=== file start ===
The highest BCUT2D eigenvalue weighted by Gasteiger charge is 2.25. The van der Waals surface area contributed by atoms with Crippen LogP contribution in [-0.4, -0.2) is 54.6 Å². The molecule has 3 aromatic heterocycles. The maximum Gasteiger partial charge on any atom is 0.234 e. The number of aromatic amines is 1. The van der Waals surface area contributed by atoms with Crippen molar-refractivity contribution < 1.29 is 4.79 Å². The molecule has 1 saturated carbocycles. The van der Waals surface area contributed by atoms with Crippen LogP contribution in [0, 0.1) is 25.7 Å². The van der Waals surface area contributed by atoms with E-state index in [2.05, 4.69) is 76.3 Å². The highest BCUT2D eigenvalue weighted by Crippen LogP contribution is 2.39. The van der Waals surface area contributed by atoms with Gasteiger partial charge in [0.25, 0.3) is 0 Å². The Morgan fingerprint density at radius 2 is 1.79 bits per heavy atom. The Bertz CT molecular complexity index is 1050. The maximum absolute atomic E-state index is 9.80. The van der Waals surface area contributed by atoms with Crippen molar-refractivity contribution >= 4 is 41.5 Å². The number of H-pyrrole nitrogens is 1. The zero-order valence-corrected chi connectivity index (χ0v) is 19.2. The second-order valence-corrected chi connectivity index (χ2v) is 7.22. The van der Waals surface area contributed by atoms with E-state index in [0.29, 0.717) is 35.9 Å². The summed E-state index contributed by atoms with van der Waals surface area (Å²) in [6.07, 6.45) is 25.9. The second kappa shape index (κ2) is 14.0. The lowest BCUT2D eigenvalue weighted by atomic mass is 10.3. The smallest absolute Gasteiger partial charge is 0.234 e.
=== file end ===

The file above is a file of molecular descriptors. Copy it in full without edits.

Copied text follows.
The highest BCUT2D eigenvalue weighted by Gasteiger charge is 2.25. The van der Waals surface area contributed by atoms with Crippen LogP contribution in [-0.4, -0.2) is 54.6 Å². The molecule has 3 aromatic heterocycles. The maximum Gasteiger partial charge on any atom is 0.234 e. The number of aromatic amines is 1. The van der Waals surface area contributed by atoms with Crippen molar-refractivity contribution < 1.29 is 4.79 Å². The molecule has 1 saturated carbocycles. The van der Waals surface area contributed by atoms with Crippen LogP contribution in [0, 0.1) is 25.7 Å². The van der Waals surface area contributed by atoms with E-state index in [2.05, 4.69) is 76.3 Å². The highest BCUT2D eigenvalue weighted by Crippen LogP contribution is 2.39. The van der Waals surface area contributed by atoms with Gasteiger partial charge in [0.25, 0.3) is 0 Å². The Morgan fingerprint density at radius 2 is 1.79 bits per heavy atom. The Bertz CT molecular complexity index is 1050. The maximum absolute atomic E-state index is 9.80. The van der Waals surface area contributed by atoms with Crippen molar-refractivity contribution >= 4 is 41.5 Å². The number of H-pyrrole nitrogens is 1. The zero-order valence-corrected chi connectivity index (χ0v) is 19.2. The second-order valence-corrected chi connectivity index (χ2v) is 7.22. The van der Waals surface area contributed by atoms with E-state index in [0.29, 0.717) is 35.9 Å². The summed E-state index contributed by atoms with van der Waals surface area (Å²) in [6.07, 6.45) is 25.9. The second kappa shape index (κ2) is 14.0. The lowest BCUT2D eigenvalue weighted by atomic mass is 10.3. The smallest absolute Gasteiger partial charge is 0.234 e.